Water

Bihar starts geo-mapping exercise to trace, identify thousands of water bodies

Bihar Remote Sensing Application Centre is tasked with handling the exercise

 
By Mohd Imran Khan
Published: Tuesday 28 April 2020
A view of the Anupam lake in Bihar's Kaimur district Photo: Wikimedia Commons
A view of the Anupam lake in Bihar's Kaimur district Photo: Wikimedia Commons A view of the Anupam lake in Bihar's Kaimur district Photo: Wikimedia Commons

The Bihar government has begun the exercise of geo-mapping water bodies across the state — known locally as ‘jalkaro’. The water bodies that disappeared after widespread encroachment and the ones recorded as missing in official records will be included as well.

Geo-mapping will help trace and identify all water bodies to ensure proper usage, including harvesting water and conserving it.

The Bihar Remote Sensing Application Centre (BIRSAC) was tasked with handling the geo-mapping exercise.

The exercise was already underway, a senior officer in the state’s animal and fisheries resources department, told Down To Earth on April 27, 2020.

Geo-mapping will be conducted before and after the monsoon every year, the official said, adding that the government had decided to search for all the water bodies that had disappeared “in recent decades”.

Geo-mapping of water bodies was an important move and would help in identifying exactly how many water bodies there were in the state, Prem Kumar, the minister in-charge of the state’s animal and fisheries resources department, told DTE.

“Everything will be known after the completion of the geo-mapping exercise before and after the monsoon this year,” he said.

The exercise will also help the department in utilising the water bodies for commercial purposes as well, said Dharmendra Singh, special secretary of the department.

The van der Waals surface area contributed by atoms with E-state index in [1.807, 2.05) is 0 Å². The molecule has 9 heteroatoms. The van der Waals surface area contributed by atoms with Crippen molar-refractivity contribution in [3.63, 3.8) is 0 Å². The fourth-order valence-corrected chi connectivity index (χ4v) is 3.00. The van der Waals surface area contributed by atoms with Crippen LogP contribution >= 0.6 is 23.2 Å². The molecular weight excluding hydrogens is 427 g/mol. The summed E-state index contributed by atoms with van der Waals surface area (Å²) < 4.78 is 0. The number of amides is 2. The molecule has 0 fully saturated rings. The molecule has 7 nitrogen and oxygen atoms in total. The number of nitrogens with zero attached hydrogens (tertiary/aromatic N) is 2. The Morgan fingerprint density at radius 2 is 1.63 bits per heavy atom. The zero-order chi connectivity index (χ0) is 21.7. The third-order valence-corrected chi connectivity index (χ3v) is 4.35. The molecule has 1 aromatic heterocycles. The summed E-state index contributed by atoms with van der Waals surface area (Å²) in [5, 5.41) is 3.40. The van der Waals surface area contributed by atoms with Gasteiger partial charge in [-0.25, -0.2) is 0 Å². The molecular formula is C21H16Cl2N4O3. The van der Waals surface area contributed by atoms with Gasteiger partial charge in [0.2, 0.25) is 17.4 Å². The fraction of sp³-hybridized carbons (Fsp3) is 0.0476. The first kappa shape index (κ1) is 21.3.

“We will be able to identify the smallest of small water bodies,” he said.

Another officer at the department said geo-mapping was the best available mechanism to identify water bodies that were either encroached upon or had been defunct from man-made activities.

“This step will give us a clear idea about encroached water bodies and the need for their renovation,” he said, adding that the exercise was a part of the state government’s Jal Jeevan Hariyali mission.

The objective of the mission is to focus on developing wetlands — locally known as chaur.

Its first phase is likely to be completed before June 15 in all of the state’s 37 districts.

There are 30,395 water bodies present in the state, according to government records.

Officials at the fisheries department, however, said this was much lower than the actual number of water bodies that existed in the state in the 1970s and 1980s.

Hundreds of big ponds disappeared in the water-rich districts of north Bihar in the recent years, according to Narayan Choudhary, convenor of Talaab Bachao Abhiyan (Save Lakes Campaign).

There were 350 ponds in Darbhanga town in 1960, according to the district gazetteer. This number dipped to 250 in the 1990s, with fewer than 100 ponds now, according to data from the Darbhanga district’s municipality.

Hundreds of ponds around urban centres across the state disappeared in the past two and a half decades, said Rajeev, a local water activist.

Ponds are an easy target for encroachment by powerful land developers who enjoy the support of politicians and bureaucrats, according to him.

“Ponds are either encroached upon forcibly and deliberately filled with waste to finish them,” he added.

Ponds played an important role in natural water harvesting during the monsoon, said Rajeev.

The ability of ponds to easily recharge groundwater and prove water security has been accepted by experts throughout the world.

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